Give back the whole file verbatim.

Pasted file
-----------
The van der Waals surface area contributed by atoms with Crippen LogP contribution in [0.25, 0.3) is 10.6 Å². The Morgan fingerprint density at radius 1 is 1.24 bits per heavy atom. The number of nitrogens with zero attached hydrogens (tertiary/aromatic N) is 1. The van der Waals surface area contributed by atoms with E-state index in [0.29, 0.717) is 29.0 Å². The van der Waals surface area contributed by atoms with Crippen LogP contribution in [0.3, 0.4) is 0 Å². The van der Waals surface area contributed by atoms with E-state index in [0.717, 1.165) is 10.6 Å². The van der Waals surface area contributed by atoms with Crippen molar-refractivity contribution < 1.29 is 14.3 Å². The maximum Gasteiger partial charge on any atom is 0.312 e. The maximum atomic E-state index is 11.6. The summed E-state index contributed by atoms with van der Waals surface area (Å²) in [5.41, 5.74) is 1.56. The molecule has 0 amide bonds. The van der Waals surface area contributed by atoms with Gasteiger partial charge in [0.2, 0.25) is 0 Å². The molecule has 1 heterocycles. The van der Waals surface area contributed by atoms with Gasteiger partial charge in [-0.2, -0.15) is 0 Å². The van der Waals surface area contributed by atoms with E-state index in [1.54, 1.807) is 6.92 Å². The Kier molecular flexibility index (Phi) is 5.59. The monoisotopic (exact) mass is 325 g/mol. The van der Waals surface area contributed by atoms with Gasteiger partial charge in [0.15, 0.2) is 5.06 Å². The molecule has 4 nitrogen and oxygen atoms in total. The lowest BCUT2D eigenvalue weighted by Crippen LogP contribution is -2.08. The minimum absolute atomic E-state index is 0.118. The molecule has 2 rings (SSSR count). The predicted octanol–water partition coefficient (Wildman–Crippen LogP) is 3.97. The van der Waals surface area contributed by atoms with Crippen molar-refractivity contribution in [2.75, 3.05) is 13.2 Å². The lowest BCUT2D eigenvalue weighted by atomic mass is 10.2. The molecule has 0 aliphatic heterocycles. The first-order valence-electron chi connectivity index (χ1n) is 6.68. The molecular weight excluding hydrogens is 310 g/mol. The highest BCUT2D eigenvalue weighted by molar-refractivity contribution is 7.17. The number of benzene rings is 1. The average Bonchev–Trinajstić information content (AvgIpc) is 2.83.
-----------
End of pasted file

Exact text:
The van der Waals surface area contributed by atoms with Crippen LogP contribution in [0.25, 0.3) is 10.6 Å². The Morgan fingerprint density at radius 1 is 1.24 bits per heavy atom. The number of nitrogens with zero attached hydrogens (tertiary/aromatic N) is 1. The van der Waals surface area contributed by atoms with E-state index in [0.29, 0.717) is 29.0 Å². The van der Waals surface area contributed by atoms with Crippen LogP contribution in [0.3, 0.4) is 0 Å². The van der Waals surface area contributed by atoms with E-state index in [0.717, 1.165) is 10.6 Å². The van der Waals surface area contributed by atoms with Crippen molar-refractivity contribution < 1.29 is 14.3 Å². The maximum Gasteiger partial charge on any atom is 0.312 e. The maximum atomic E-state index is 11.6. The summed E-state index contributed by atoms with van der Waals surface area (Å²) in [5.41, 5.74) is 1.56. The molecule has 0 amide bonds. The van der Waals surface area contributed by atoms with Gasteiger partial charge in [0.2, 0.25) is 0 Å². The molecule has 1 heterocycles. The van der Waals surface area contributed by atoms with Gasteiger partial charge in [-0.2, -0.15) is 0 Å². The van der Waals surface area contributed by atoms with E-state index in [1.54, 1.807) is 6.92 Å². The Kier molecular flexibility index (Phi) is 5.59. The monoisotopic (exact) mass is 325 g/mol. The van der Waals surface area contributed by atoms with Gasteiger partial charge in [0.15, 0.2) is 5.06 Å². The molecule has 4 nitrogen and oxygen atoms in total. The lowest BCUT2D eigenvalue weighted by Crippen LogP contribution is -2.08. The minimum absolute atomic E-state index is 0.118. The molecule has 2 rings (SSSR count). The predicted octanol–water partition coefficient (Wildman–Crippen LogP) is 3.97. The van der Waals surface area contributed by atoms with Crippen molar-refractivity contribution in [2.75, 3.05) is 13.2 Å². The lowest BCUT2D eigenvalue weighted by atomic mass is 10.2. The molecule has 0 aliphatic heterocycles. The first-order valence-electron chi connectivity index (χ1n) is 6.68. The molecular weight excluding hydrogens is 310 g/mol. The highest BCUT2D eigenvalue weighted by molar-refractivity contribution is 7.17. The number of benzene rings is 1. The average Bonchev–Trinajstić information content (AvgIpc) is 2.83.